The House, on May 31, passed an amended version of legislation that would require safe storage of a firearm.

Under House Bill 63, a firearm owner would be required to keep their firearm properly stored so that a minor or a person prohibited by law cannot access the weapon. If a person intentionally or recklessly leaves a loaded firearm where a minor or other “unauthorized person” accesses the firearm, they would be charged with unsafe storage of a firearm.

The original version of the bill retained a longstanding affirmative defense statute, which is commonly used in criminal cases. The Senate amended during April to remove the original 1994 affirmative defense clause and placed the burden on state prosecutors to prove the absence of several preventive steps a firearm owner must take to secure his or her weapon.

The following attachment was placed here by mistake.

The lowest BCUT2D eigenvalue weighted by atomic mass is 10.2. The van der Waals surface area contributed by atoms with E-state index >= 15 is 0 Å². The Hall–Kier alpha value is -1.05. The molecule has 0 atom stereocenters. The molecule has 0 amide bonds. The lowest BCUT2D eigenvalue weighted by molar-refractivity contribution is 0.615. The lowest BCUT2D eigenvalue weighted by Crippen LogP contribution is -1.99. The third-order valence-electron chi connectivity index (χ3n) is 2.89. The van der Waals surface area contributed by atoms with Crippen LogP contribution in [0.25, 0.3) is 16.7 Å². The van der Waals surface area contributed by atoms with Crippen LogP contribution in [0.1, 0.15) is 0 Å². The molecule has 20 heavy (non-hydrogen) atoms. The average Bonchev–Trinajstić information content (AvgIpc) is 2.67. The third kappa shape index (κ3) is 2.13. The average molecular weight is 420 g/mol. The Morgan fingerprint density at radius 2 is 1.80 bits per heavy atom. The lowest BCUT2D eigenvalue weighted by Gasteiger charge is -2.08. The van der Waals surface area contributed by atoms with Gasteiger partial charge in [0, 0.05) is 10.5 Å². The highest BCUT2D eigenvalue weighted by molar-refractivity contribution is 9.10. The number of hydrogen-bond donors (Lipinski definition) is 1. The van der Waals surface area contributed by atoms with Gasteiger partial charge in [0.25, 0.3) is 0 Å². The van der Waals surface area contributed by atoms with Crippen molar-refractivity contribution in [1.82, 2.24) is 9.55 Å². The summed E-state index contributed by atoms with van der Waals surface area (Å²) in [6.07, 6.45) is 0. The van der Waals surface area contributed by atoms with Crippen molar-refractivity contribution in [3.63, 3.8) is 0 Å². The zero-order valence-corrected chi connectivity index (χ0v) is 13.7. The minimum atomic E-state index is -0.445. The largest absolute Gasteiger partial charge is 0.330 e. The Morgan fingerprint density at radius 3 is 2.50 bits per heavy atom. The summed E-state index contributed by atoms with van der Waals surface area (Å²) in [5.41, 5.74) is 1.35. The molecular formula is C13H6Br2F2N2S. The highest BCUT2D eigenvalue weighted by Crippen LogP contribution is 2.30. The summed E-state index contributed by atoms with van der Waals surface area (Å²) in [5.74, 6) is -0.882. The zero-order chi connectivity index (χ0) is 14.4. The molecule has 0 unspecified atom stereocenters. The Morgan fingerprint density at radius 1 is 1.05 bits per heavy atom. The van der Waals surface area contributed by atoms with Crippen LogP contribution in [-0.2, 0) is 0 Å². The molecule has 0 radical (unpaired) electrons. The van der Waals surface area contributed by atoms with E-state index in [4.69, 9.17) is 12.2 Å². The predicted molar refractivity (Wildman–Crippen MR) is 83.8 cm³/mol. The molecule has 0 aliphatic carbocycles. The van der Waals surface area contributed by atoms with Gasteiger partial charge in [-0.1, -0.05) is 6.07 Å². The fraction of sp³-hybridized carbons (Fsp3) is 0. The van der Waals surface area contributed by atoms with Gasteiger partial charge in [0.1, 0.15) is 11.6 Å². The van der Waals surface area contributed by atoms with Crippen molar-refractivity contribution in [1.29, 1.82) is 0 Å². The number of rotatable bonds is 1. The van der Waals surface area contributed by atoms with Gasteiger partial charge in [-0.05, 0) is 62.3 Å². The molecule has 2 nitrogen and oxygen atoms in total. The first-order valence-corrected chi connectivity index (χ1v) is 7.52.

“I want to be clear that I disagree with the amendment to the bill. As a criminal defense lawyer, I believe that trying to ‘prove a negative’ is a very unusual requirement to place on the prosecution,” said Rep. Sean Lynn, D-Dover North, HB 63’s lead sponsor. “However, I also believe it’s critical to advance the gun safety movement. While it is not a perfect bill, this is the best option we have available and it’s important we state clearly that gun owners must be accountable for storing their firearms responsibly.

“The vast majority of people who own firearms are responsible and take every precaution with their guns. This bill is aimed at the person who does not take proper precautions with their firearm and is designed to address situations where loaded firearms are readily available for a child or prohibited person to access the weapon,” said Lynn.

Lynn noted the bill mirrors the NRA website’s Gun Safety Rules page, which includes items such as “always keep the gun unloaded until ready to use” and “store guns so they are not accessible to unauthorized persons.”

HB 63, which passed the House 23-18, heads to Gov. John Carney for his signature.